There is no strategy without procedures A small business must manage all the moving parts of a large one, with fewer resources. My work keeps these moving parts effective.
2 issues to address: (1) dependency on one employee and (2) dealing with a difficult employee. Both are addressed below.
(1) Ask yourself why you feel dependent on this employee. If it is merely because of what he does, then finding an alternative is not too hard. It may mean spreading the work between other people (you included), and it may mean others being busier for a while. Consider what you can outsource or automate, or hire a temp to cover. That is better than allowing toxic attitudes in the workplace.
If it is because of knowledge he has or relationships he has with clients, start working right now to change that. Find ways to capture and share information, make sure your clients associate positive experiences with the company as well as the people. If your employees capture knowledge in their heads then start new procedures to manage a CRM Or system to keep client files up to date.
Never let an employee hold your business hostage.
(2) Dealing with a difficult employee - there are good tips here already. I don't know how close your relationship with this person is but remember that the workplace is not the back-yard: loyalty is rewarded but loyalty is not the same as longevity or seniority. If he is causing damage to your business, that is not loyalty.
Have a clear conversation, talk about the work issues: is he dropping the ball? Is he not doing what is expected? Is he not performing to your required business standards? Ask him if there is something he doesn't understand, or if he wants more training. In essence: when you speak with him come to the table with solutions. If he refuses each one, then give him his warning and be explicit about what that means.
Best of luck with this difficult situation!
Most important of all: think of this from the point of view of your buyers. Make sure you are networking with your clients, rather than your competitors or peers. Learn what they want and when building your sales process don't ask yourself "what should we do next".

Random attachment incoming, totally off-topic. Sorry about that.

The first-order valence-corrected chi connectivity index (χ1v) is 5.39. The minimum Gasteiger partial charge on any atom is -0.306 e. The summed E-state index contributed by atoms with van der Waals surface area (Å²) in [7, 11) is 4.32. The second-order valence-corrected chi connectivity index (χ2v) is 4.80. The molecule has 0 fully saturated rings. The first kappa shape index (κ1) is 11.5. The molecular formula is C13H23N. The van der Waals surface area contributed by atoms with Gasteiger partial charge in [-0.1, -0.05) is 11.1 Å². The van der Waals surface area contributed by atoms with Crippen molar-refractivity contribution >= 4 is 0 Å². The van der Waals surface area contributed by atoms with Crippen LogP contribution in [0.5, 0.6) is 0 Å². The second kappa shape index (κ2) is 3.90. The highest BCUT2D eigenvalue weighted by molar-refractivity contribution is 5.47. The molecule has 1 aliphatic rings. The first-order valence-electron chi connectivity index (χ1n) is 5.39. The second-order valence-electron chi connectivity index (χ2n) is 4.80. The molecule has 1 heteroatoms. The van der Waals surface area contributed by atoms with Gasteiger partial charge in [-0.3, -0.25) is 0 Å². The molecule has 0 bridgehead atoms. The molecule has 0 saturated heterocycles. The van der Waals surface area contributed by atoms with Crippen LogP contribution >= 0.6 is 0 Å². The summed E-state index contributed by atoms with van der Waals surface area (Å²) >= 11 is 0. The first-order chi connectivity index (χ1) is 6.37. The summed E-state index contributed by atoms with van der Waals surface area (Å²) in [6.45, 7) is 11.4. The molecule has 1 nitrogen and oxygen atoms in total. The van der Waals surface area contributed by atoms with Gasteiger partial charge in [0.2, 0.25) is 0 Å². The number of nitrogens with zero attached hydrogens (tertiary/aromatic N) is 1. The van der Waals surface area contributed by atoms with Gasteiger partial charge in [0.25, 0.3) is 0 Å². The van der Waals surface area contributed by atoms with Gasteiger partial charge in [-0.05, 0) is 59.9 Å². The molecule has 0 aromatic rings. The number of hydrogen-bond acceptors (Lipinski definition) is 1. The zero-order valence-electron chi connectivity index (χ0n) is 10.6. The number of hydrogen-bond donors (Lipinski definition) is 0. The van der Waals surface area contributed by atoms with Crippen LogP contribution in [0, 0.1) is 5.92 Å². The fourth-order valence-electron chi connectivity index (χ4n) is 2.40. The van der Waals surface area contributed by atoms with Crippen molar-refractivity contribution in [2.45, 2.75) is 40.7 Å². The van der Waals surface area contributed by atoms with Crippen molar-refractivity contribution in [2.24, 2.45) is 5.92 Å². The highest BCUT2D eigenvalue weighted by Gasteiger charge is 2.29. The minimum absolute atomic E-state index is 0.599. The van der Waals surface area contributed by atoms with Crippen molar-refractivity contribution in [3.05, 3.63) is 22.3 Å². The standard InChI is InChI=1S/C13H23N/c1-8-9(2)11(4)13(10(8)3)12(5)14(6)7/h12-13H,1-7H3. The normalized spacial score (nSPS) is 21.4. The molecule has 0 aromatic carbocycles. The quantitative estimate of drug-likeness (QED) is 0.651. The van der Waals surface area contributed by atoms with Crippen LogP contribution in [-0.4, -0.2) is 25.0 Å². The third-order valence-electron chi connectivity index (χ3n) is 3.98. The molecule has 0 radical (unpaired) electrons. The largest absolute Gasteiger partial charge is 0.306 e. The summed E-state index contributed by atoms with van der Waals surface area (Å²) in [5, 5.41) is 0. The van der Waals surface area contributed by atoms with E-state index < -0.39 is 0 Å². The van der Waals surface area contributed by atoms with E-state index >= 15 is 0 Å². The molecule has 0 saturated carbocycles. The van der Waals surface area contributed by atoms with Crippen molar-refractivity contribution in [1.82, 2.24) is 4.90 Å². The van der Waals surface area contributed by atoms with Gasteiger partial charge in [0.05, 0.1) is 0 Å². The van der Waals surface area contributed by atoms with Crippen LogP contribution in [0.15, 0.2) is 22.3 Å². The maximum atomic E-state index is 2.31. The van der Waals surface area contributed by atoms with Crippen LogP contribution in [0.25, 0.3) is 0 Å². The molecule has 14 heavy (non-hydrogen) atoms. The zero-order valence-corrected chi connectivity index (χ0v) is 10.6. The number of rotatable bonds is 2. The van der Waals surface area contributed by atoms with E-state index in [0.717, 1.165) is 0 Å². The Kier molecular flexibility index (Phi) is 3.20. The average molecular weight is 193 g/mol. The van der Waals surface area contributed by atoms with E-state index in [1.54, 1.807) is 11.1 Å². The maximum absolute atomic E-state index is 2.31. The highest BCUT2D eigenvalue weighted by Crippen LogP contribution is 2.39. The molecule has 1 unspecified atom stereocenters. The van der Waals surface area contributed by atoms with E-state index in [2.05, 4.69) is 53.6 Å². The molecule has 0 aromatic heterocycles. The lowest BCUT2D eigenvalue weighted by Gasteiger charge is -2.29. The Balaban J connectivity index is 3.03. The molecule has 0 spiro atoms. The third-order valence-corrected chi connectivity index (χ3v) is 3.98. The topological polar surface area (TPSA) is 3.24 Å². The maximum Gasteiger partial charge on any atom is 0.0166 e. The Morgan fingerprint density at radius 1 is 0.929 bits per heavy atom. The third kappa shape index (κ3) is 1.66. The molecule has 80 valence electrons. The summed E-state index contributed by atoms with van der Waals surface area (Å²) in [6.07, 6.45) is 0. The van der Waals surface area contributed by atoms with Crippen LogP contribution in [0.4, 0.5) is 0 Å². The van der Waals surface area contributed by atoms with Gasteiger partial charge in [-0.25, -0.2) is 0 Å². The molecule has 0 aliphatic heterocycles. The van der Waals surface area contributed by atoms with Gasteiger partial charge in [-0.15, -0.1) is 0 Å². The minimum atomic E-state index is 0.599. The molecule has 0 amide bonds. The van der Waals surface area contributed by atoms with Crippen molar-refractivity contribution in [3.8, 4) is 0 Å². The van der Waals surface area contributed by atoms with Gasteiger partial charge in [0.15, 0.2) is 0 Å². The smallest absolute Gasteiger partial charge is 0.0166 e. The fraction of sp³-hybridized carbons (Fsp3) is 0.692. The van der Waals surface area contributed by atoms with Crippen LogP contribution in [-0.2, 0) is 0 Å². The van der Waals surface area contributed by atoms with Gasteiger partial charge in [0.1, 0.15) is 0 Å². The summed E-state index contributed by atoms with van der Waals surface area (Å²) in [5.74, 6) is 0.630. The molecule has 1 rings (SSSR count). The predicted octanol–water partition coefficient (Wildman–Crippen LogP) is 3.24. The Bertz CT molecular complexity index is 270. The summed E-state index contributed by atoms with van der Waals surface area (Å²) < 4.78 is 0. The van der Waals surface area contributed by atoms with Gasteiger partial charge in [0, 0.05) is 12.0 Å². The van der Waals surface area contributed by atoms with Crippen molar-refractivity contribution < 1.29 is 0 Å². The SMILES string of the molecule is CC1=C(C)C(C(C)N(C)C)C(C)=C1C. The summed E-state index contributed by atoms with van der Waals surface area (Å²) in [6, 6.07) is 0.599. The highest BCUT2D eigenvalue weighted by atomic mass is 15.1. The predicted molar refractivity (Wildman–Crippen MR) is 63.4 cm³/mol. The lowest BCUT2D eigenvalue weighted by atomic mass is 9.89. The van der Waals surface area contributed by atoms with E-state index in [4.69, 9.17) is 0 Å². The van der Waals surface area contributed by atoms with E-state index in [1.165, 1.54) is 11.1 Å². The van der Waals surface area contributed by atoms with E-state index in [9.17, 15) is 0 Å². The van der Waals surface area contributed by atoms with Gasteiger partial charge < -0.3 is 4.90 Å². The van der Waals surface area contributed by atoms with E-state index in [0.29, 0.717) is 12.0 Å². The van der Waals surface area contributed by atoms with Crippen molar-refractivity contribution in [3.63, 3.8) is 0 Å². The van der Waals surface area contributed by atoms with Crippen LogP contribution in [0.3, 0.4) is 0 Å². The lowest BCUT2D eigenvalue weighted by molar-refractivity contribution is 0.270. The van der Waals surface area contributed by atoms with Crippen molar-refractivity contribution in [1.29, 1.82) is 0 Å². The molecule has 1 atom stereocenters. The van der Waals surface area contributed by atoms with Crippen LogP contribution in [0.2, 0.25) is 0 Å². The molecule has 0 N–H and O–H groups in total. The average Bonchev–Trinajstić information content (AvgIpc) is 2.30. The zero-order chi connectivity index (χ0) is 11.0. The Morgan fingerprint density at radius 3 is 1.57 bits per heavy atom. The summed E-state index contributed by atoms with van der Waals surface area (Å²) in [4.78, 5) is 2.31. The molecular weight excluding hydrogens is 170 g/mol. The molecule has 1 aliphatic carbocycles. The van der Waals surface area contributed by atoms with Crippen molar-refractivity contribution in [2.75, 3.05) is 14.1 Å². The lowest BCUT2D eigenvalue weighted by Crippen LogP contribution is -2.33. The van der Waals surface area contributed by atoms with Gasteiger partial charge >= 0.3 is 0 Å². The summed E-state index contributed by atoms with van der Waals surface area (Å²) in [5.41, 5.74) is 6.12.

Rather ask yourself: "what happens next for the prospect? What would they need from me?"
Understand their buying journey to build your sales process.
Specific is Terrific!
But how do you choose?
Work to your strengths!
What problem do you solve and how do you solve it?
Now look to your market: who has that problem, and who wants/needs it solved in your particular way?
Start there to build your niche market, then work outwards to demographic criteria.
Reframe your entire business from the point of view of your clients.
Instead of what you sell consider what they buy: what problem does it solve for them? How will their lives improve? How do they use your product/service?
How do they buy from you? What experience do they get? What language do they use when discussing their own situation and problem? What outcome do they want?
Create a message and position within their context and language, and then move on to the launch strategy and tactics.
Let others do the heavy work: use a software solution.
There are many out there, so start with exactly what you need to know (the information you need to have available comes first, then you determine what and how to track). Do some research on the available software and then call up a few companies and explain what you need, asking how they solve that problem.
Think of your priorities here: the right solution should be simple to manage, give quick access to information, not require a lot of interpretation, etc.
Beyond the software, think about what you can plan for to help give you the information you need. Build certain budgets to help manage how you categorize and view different invoices and areas of cashflow.
Remember, the key is to have immediate information, not just data.
Start by asking yourself: What do you want people to say about you when you are not in the room?
How do you want to be known? When people talk about you, how do you want them to describe you?
Now go back to your business: how do you become that person? And how do you manage your actions to always reinforce that person?
As part of this exercise also consider:
- What do you enjoy doing?
- What do you enjoy learning?
- What comes naturally to you?
Use this information to create a description that can apply to you and only you (it may not be one single trait, but it is a combination of traits). Then be that person, and project it clearly.
It also helps to do all this with a brainstorming partner, so you can talk it through out loud.
This is why you need goals for your website. Otherwise you don't know if it is working or not.
The goals should be about the website itself, not traffic to it. In other words, it can't be volume of visits etc., as that determines the success of your traffic generation efforts, not the website.
What are the actions people can take on your website? What do you want people to do? Most importantly: what is in it for them? What does a person get back for spending time on your website?
Track activities (the more visitor-centric the better) such as clicks on buttons, paper/info downloads, newsletter subscriptions, etc. The more you have to offer the client, the better tracking you will get.
There are excellent answers here already, my comment is to add to those: network amongst your clients, before your peers and competitors.
Join the associations your clients join, attend the events your clients attend, learn through the same channels your clients use. This is how you will know who to target and how.